NEW YORK ( TheStreet)--Here we go again.
Following reports that JPMorgan Chase (JPM - Get Report) has joined Goldman Sachs (GS - Get Report) in pitching social media investments to rich investors, it is a safe bet other Wall Street institutions will soon be falling all over themselves to copy the industry leaders.
And though Wall Street may just be getting started in pitching the latest hot Internet investments to clients, not a few veterans in the sector believe it has already gotten ahead of itself.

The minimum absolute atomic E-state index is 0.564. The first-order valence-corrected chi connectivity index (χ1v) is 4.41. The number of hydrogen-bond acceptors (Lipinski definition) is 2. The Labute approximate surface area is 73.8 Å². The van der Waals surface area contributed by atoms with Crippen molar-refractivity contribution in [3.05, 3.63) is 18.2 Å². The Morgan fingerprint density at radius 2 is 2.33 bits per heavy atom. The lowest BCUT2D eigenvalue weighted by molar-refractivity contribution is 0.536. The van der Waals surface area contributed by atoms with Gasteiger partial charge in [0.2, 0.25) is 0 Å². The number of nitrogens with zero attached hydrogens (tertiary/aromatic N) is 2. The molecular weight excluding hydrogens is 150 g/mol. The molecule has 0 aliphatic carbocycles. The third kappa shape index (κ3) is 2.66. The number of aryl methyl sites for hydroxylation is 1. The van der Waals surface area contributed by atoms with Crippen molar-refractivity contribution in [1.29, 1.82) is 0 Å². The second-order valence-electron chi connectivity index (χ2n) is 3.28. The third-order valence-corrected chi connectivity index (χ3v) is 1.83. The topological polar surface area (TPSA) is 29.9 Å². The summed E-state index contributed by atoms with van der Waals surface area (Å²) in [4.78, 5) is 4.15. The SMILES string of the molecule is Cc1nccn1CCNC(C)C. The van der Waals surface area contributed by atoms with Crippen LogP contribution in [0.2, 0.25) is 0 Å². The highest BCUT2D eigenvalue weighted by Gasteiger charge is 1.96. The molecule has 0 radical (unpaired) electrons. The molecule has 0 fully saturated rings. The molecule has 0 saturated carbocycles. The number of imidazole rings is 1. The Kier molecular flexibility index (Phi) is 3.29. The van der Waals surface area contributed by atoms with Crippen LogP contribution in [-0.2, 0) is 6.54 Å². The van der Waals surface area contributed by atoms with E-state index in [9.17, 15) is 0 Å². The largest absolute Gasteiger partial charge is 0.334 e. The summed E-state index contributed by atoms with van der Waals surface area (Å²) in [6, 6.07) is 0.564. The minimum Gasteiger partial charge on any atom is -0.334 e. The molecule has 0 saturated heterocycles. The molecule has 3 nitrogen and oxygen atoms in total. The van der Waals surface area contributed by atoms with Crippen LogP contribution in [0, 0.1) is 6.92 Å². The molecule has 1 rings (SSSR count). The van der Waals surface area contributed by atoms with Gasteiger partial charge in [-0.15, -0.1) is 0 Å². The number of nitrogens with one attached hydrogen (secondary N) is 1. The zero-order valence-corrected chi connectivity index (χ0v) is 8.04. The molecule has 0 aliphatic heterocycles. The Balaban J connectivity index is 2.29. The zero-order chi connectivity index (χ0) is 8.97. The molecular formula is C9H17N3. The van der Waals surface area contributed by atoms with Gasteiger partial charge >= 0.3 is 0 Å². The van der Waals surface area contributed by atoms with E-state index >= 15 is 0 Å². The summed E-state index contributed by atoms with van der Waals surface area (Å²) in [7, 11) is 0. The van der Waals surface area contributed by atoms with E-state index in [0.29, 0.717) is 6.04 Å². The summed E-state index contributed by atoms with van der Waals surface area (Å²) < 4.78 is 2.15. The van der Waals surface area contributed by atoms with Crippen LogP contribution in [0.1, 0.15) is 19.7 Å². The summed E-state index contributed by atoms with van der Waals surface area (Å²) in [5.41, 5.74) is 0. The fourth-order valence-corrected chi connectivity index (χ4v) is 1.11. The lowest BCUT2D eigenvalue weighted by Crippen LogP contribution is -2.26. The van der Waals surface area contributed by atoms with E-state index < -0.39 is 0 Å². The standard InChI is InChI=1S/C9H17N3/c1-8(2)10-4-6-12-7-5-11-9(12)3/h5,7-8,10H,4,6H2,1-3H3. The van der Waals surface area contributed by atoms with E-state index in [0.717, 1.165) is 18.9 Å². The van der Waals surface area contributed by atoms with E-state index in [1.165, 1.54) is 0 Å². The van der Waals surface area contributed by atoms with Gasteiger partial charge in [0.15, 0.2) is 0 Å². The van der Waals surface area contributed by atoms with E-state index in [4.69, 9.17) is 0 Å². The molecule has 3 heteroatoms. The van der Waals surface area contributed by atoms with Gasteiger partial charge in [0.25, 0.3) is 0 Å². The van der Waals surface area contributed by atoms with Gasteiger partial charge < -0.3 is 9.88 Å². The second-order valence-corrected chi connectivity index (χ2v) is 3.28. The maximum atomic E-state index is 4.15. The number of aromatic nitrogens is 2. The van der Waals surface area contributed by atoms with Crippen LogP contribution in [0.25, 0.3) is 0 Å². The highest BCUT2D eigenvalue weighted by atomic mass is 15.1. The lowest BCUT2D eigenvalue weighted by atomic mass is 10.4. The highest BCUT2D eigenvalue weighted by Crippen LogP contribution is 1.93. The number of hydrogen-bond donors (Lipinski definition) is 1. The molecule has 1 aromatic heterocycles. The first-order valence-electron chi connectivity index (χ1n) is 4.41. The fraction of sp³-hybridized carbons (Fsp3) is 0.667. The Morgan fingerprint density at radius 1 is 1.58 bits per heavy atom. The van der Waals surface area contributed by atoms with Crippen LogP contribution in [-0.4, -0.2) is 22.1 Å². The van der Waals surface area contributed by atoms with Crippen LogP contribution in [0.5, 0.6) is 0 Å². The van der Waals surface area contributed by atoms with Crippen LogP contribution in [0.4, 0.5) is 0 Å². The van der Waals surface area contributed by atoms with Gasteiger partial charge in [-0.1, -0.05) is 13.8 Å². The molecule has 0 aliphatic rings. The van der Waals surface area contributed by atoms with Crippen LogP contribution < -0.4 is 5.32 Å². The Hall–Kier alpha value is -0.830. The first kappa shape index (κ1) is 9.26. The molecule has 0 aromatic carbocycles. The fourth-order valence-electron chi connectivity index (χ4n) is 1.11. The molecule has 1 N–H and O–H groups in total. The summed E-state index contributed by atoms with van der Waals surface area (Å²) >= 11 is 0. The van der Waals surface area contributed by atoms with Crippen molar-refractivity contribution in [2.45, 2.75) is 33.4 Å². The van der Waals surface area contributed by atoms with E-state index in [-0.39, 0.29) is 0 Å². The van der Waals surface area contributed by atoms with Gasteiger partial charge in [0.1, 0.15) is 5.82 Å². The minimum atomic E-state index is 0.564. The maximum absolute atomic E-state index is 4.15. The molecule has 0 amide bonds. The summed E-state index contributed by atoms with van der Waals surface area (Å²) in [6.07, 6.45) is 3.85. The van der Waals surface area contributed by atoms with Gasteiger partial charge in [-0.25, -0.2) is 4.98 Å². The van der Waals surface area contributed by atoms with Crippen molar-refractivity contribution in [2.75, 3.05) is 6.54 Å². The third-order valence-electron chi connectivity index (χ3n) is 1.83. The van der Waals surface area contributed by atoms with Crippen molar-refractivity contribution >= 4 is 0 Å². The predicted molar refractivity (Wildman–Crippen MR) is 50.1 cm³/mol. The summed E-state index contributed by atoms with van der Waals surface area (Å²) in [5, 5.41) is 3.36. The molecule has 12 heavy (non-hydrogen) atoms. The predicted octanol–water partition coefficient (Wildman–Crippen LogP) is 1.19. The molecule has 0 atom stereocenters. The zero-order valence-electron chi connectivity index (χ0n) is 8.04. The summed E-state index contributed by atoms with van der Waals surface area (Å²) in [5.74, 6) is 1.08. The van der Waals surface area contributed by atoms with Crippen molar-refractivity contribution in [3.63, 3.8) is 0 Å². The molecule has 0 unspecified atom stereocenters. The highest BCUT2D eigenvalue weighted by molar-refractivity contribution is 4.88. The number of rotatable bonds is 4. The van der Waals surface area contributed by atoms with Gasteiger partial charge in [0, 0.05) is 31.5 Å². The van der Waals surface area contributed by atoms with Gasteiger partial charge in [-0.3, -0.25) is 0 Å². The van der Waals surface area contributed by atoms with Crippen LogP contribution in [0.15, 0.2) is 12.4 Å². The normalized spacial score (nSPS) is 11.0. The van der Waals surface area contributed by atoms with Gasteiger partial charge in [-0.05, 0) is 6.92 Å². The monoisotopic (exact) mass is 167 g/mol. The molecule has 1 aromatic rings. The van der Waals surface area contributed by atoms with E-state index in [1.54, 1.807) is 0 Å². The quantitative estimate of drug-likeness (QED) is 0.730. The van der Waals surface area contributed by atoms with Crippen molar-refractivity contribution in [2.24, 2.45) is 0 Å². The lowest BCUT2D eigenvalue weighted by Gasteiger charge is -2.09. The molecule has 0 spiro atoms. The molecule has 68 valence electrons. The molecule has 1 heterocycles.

"The fear on the part of JPMorgan and Goldman is that someone else will supply it and start to roll up that relationship and take existing business away," says Michael Lipper, whose firm, Lipper Advisory Services, provides money management services for wealthy families, retirement plans and charitable organizations.But offering these investments to clients is hardly without pitfalls. Take, for example, Goldman's agreement with Facebook to buy a stake in the private company and dole it out to wealth management customers. The deal was initially seen as a huge coup for the investment bank, though it later had to cancel the stake sale in the U.S. due to concerns regulators might determine Goldman had actively marketed the offering, which was supposed to be private, in violation of securities laws. Probably more significant for those trying to gauge whether Internet companies are overvalued were a couple of followup reports suggesting Goldman's hot new Facebook opportunity might be a bit colder and a bit older than originally advertised. First, The New York Times reported that Goldman's private equity unit had already passed on the chance to invest in Facebook. Adding to signs Facebook's valuation had climbed too far too fast, Bloomberg reported that the opportunity had already been shopped around to other clients, such as Netscape founder Jim Clark, on better terms than the ones Goldman was offering. Other concerns voiced to TheStreet by an investment banker who runs his own boutique firm are that many new Web-focused companies like Facebook, Twitter, Groupon and others don't need cash to expand. As a result, the banker says, the excess cash gets funneled to the companies' principals.